Fantastic Mr Fox by Roald Dahl
Flambards by K. M. Peyton
Frankenstein by Mary Shelley
Game of Thrones by George R. R. Martin
Gone with the Wind by Margaret Mitchell
Good Omens: The Nice and Accurate Prophecies of Agnes Nutter, Witch by Terry Pratchett and Neil Gaiman
Harry Potter and the Philosopher’s Stone by J. K. Rowling
Harry Potter and the Prisoner of Azkaban by J. K. Rowling
Hunger (Sult) by Knut Hamsun
Into Thin Air: A Personal Account of the Mt. Everest Disaster by Jon Krakauer
It by Stephen King
Juniper by Monica Furlong
Kafka on the Shore by Haruki Murakami
Les Miserables by Victor Hugo
Little Women by Louisa May Alcott
Lolita by Vladimir Nabokov
Lord of the Flies by William Golding
Middlemarch by George Eliot
Of Mice and Men by John Steinbeck
Orange (author unknown)
Our Man in Havana by Graham Greene
Perfume: The Story of a Murderer by Patrick Süskind
Pride and Prejudice by Jane Austen
Rich Dad Poor Dad by Robert Kiyosaki and Sharon Lechter
Room by Emma Donoghue
Stoner by John Williams
Tess of D’Urbervilles by Thomas Hardy
The Adventures of Tom Sawyer by Mark Twain
The Bees by Laline Paull
The Count of Monte Cristo by Alexandre Dumas
The Girl with all the Gifts by M. R. Carey
The Giving Tree by Shel Silverstein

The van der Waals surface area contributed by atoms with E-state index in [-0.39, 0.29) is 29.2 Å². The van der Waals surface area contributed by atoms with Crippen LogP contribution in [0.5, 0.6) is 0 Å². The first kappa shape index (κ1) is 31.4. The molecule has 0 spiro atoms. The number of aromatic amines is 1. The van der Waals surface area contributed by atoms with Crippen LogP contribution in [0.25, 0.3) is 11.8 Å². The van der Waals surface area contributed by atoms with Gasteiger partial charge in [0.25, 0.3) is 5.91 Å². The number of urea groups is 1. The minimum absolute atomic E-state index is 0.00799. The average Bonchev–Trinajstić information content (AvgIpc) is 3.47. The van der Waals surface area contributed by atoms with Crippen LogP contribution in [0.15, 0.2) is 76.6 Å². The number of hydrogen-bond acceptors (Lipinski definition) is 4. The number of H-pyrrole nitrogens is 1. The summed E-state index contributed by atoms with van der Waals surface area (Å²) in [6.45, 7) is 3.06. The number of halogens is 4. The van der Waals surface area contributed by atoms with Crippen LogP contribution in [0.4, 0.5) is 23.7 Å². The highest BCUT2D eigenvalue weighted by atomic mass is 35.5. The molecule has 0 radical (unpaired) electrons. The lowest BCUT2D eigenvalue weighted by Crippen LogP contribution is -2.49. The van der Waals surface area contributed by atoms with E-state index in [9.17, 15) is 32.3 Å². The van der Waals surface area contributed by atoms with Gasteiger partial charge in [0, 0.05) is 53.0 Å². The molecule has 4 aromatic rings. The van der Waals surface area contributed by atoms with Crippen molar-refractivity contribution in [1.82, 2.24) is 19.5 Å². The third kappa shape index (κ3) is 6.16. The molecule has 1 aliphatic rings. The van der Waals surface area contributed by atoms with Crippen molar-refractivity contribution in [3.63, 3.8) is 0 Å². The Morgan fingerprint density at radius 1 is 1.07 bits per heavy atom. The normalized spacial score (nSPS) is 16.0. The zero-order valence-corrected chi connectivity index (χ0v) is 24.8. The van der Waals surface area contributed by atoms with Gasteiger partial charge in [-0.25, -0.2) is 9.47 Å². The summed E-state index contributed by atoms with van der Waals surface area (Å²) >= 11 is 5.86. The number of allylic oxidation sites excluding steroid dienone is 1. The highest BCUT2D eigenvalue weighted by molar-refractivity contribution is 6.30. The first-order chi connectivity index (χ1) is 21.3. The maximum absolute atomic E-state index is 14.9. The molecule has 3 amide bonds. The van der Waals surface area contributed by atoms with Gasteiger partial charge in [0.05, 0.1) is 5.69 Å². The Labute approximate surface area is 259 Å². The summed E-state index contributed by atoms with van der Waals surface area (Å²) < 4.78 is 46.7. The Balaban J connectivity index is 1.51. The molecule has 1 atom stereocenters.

The Godfather by Mario Puzo
The Goldfinch by Donna Tartt
The Great Gatsby by F. Scott Fitzgerald
The Hobbit by J. R. R. Tolkien
The Lion the Witch and the Wardrobe by C. S. Lewis
The Magic Faraway Tree by Enid Blyton
The Martian by Andy Weir
The Master and Margarita by Mikhail Bulgakov
The Name of the Rose by Umberto Eco
The Pillars of the Earth by Ken Follett
The Prodigal Summer by Barbara Kingsolver
The River of Lost Footsteps: A Personal History of Burma by Thant Myint-U
The Roman Republic: A Very Short Introduction by David M. Gwynn
The Third Wave by Alvin Toffler
The Thorn Birds by Colleen McCullough
The Time Traveler’s Wife by Audrey Niffenegger
The Waves by Virginia Woolf
The Wind in the Willows by Kenneth Grahame
The Wind-Up Bird Chronicle by Haruki Murakami
Tiden Second Hand by Svetlana Aleksijevitj
To Kill a Mockingbird by Harper Lee
To the Lighthouse by Virginia Woolf
Treasure Island by Robert Louis Stevenson
Vanity Fair by William Makepeace Thackeray
Veden Peili by Joseph Brodsky
War and Peace by Leo Tolstoy
Watership Down by Richard Adams
We Need to Talk About Kevin by Lionel Shriver
Wide Sargasso Sea by Jean Rhys
Written on the Body by Jeanette Winterson
Wuthering Heights by Emily Brontë
Featured image credit: CC0 Public Domain via Pixabay.
The Ragged Trousered Philanthropists by Robert Tressel should be on this list.
One of my favorite OUP posts so far! But what is this “Orange (author unknown)” ?
We [folks at my local bookstore] found a “[The] Orange” by William Andrew Spaulding, a supposedly important history of the orange in Cali. circa 1884. John McFee has “Oranges”. The rest were mostly all children’s books.
Orange? Maybe the person meant Oranges are Not the Only Fruit, Jeanette Winterson? It’s a very good book . . .
Or Clockwork Orange?